Finding God in the Wilderness

By Steve Webb

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Over the course of my life as a retired geologist, I have spent a lot of time outdoors, both for my profession and for pleasure. In the process, I have encountered a number of people who equally share or exceed my time there. There are different reasons for their interest, rest and recreation being tops on the list, be it in dense forest or open desert. But some of these people are more specific as to why they seek the wilderness: it is a spiritual retreat, a time to seek God's presence away from the hustle and bustle of the world. I share this with them. It is a time when we can indeed enter into the presence of God and feel his majesty and greatness. It is when we can reflect on his creative presence from the tiniest of flowers to the tallest of trees to the endless stars in the sky. Jesus himself set an example for us by going to the wilderness to pray on a regular basis (Luke 5:16). I feel sorry for the people who have lost this link with God's nature as a medium of prayer, praise, refreshment and renewal. I believe it to be part of the increasing degradation of our culture and the world as a whole. It is a true loss.

But my focus is not on such people. Instead I would like to focus on people who have gone the other direction and have allowed the wilderness to become their religion; it has become, often in their own words, "their church." I once met a gray-haired woman, in her sixties, while I was hiking the Appalachian Trail (she referred to herself as a "Magellan who was exploring the world"). It turned out she had spent much of her adult life hiking various long distance trails, to the extent that she had logged over 5000 trail miles! I was awed by her track record and had fun engaging her in conversation as we strode through the woods. But as our conversation strayed increasingly into religious territory and the search for God, her demeanor became colder until she ended up pointedly telling me that, "The forest is my religion and is all the church I will ever need." I wish our conversation could have ended differently.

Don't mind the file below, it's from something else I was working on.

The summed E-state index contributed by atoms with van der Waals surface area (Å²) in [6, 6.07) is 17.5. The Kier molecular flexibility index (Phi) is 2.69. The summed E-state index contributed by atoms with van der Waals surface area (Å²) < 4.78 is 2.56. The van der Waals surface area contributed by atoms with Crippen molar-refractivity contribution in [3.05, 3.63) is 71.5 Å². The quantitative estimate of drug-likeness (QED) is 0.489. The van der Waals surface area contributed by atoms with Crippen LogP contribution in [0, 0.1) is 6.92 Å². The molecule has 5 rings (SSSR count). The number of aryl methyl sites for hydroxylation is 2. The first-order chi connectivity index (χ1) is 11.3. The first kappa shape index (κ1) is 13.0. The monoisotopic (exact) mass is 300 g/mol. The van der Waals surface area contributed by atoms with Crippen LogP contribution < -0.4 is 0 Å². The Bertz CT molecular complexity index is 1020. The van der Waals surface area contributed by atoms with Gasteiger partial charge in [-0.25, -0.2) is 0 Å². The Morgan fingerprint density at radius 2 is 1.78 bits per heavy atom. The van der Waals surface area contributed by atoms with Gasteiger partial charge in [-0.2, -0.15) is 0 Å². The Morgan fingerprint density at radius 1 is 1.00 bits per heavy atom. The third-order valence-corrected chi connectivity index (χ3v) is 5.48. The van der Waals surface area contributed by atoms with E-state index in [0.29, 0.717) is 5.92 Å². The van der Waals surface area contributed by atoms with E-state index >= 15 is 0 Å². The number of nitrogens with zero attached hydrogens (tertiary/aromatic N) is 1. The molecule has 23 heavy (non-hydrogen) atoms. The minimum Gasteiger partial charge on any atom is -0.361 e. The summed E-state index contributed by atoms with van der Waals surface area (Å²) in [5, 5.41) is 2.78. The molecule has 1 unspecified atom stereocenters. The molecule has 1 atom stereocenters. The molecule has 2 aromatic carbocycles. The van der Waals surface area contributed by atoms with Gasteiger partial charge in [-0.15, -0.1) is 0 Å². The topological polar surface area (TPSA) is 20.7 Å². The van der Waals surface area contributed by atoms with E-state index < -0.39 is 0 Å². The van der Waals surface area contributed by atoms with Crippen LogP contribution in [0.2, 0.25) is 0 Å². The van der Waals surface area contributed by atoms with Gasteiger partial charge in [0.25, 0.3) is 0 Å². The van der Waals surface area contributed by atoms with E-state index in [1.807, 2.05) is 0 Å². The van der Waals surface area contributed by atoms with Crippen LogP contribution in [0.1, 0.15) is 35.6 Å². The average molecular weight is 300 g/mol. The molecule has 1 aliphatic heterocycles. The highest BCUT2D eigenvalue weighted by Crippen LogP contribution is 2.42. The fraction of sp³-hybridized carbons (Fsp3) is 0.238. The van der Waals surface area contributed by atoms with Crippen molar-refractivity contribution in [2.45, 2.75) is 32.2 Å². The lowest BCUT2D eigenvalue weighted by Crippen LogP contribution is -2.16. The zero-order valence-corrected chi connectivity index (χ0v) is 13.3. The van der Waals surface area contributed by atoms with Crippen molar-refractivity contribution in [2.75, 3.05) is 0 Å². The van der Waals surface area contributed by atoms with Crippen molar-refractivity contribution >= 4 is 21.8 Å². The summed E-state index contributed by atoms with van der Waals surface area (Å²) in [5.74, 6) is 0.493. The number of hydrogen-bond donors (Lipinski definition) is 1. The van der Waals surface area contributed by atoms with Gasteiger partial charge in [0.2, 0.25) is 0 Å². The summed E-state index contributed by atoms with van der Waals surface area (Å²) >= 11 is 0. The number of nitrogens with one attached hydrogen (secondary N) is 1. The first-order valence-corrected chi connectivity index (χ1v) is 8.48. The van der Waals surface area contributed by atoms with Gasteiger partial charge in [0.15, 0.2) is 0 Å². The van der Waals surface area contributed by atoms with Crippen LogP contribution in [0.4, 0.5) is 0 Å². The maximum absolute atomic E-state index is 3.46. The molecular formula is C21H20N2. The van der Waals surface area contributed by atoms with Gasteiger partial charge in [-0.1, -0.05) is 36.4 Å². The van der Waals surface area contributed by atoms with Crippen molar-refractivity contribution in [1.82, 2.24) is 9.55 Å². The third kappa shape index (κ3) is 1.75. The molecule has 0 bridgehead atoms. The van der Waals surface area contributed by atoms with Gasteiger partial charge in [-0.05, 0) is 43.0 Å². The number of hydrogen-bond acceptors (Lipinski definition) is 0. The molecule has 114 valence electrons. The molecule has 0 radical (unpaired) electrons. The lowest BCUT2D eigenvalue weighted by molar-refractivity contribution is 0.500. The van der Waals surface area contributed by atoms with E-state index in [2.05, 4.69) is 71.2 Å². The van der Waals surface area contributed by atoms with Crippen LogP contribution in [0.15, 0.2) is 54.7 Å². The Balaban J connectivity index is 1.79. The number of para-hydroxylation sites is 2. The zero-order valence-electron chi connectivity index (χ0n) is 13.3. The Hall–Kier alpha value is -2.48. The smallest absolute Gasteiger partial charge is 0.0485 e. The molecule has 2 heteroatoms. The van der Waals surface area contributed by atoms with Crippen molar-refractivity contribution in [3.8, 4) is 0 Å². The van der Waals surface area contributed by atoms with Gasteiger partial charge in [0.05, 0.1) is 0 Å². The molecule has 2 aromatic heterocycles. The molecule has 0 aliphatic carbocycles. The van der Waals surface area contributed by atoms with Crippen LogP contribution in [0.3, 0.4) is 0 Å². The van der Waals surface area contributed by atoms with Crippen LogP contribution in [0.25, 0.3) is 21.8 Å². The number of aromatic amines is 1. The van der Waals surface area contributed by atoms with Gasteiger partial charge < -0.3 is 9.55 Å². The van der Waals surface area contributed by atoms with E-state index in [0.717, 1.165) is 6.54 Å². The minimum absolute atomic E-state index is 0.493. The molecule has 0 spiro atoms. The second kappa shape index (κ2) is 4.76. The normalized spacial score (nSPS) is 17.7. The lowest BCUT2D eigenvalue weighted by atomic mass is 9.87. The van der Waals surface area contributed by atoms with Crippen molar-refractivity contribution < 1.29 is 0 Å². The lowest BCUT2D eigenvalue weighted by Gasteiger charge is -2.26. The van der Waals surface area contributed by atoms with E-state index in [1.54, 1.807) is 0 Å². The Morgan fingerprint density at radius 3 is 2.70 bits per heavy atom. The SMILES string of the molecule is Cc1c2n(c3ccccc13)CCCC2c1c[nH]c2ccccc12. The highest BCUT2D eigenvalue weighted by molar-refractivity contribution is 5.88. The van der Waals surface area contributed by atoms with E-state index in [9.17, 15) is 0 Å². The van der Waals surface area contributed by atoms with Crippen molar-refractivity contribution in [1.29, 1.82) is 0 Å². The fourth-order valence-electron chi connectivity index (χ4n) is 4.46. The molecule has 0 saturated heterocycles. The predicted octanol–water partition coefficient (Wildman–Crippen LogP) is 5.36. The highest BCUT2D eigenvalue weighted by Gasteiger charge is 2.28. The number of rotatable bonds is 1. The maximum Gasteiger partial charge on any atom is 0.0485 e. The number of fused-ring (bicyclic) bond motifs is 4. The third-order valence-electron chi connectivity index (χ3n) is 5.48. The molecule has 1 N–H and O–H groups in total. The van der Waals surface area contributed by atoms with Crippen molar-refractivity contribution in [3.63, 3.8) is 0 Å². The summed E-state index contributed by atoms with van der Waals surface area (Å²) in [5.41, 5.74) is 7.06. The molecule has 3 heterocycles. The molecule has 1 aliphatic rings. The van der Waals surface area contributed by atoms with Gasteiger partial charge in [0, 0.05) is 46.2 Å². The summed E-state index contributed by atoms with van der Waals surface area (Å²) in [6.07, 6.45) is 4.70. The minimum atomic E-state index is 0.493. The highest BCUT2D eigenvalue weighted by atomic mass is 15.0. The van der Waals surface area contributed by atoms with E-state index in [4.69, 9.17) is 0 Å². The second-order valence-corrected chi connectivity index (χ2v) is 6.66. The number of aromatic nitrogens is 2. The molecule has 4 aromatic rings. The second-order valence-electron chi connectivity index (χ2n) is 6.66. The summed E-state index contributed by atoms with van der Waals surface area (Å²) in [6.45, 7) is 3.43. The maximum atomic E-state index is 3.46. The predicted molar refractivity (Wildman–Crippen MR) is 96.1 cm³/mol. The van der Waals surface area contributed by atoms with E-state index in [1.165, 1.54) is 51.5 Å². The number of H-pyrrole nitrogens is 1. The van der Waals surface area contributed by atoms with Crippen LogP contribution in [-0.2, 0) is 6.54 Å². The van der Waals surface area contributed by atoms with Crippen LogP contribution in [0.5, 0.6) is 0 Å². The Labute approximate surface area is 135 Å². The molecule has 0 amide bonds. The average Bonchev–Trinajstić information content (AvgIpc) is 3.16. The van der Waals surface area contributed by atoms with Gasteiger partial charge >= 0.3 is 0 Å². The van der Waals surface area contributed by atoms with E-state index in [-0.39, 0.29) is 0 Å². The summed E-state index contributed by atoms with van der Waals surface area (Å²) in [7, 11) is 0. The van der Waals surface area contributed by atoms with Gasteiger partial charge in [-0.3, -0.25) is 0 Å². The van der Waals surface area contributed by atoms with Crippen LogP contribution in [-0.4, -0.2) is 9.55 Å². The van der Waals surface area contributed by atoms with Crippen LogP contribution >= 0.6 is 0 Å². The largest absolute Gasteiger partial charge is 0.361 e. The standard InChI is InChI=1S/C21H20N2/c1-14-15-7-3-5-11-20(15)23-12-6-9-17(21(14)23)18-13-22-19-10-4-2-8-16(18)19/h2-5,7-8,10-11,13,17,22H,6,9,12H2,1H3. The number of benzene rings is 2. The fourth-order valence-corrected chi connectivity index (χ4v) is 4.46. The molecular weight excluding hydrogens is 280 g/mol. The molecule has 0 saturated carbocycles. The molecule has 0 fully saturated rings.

So, what is our attitude, and how are we to respond to beliefs such as those of Magellan? Do we need more than the wilderness for our spiritual life? For that matter, why do we need the church with all its politics, hypocrisy, phony people and unquenchable thirst for money? Why can't we just live at peace with God and our fellow humans by letting the forest be our church?

Part of the problem with this approach is that, while the wilderness may be a good place to connect with God, we need to ask "Exactly who is this god?" Is this god a pervasive impersonal presence that equally penetrates and indwells everything, even the rocks, as the pantheistic religions believe? Is he more like a mysterious energy similar to "The Force" on Star Wars that can be harnessed for good or evil? Is he a kindly grandfather in the sky who wouldn't hurt a fly and wishes a good time to be had by all? Or is he the God of the Bible who loves good and hates evil, and wants us to live our lives accordingly? Which of these is it? That is the problem with the forest, it does not speak clearly enough to us. A poorly defined god can be anything we want him to be.

Being able to create one's own god in the forest has the advantage of always being able to feel good about oneself. A god who can't speak for himself allows us to speak for him. He won't be against anything we say or do. He will be more than happy to bless our chosen lifestyle, whatever it might be. However, a god who so conveniently serves at our beck and call has to be immediately suspected. If my "god of the forest" is different from your "god of the forest," which one of us is following the correct god? Or are either of us correct? It is for sure that it cannot be both of us. And for the one of us who is wrong, it could have eternal devastating consequences. It is critical that we come to know the real God.

A comparison of religions is certainly justified at this point, but one of the religions that has to be seriously considered is Christianity. Among other things, I believe it to be the only religion that adequately address the existence of pain and evil, but that discussion is for another place and time. For this discussion, Christians speak of another ultimate reality, another world, another life, where things are going to be so wonderful they are beyond description. Or, if that future is rejected, they speak of a life that is so miserable that it is hard to contemplate. And both of these lives last for all eternity. The implications of this are so serious that it calls for an explicit conscious decision — does one believe Jesus' words in the Bible, and if so, why? Or does one disbelieve, and if so, why? Putting off a decision simply places you in ever increasing danger that you will run out of time to make a decision. Life's clock is ticking for each of us.

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Published on 12-1-16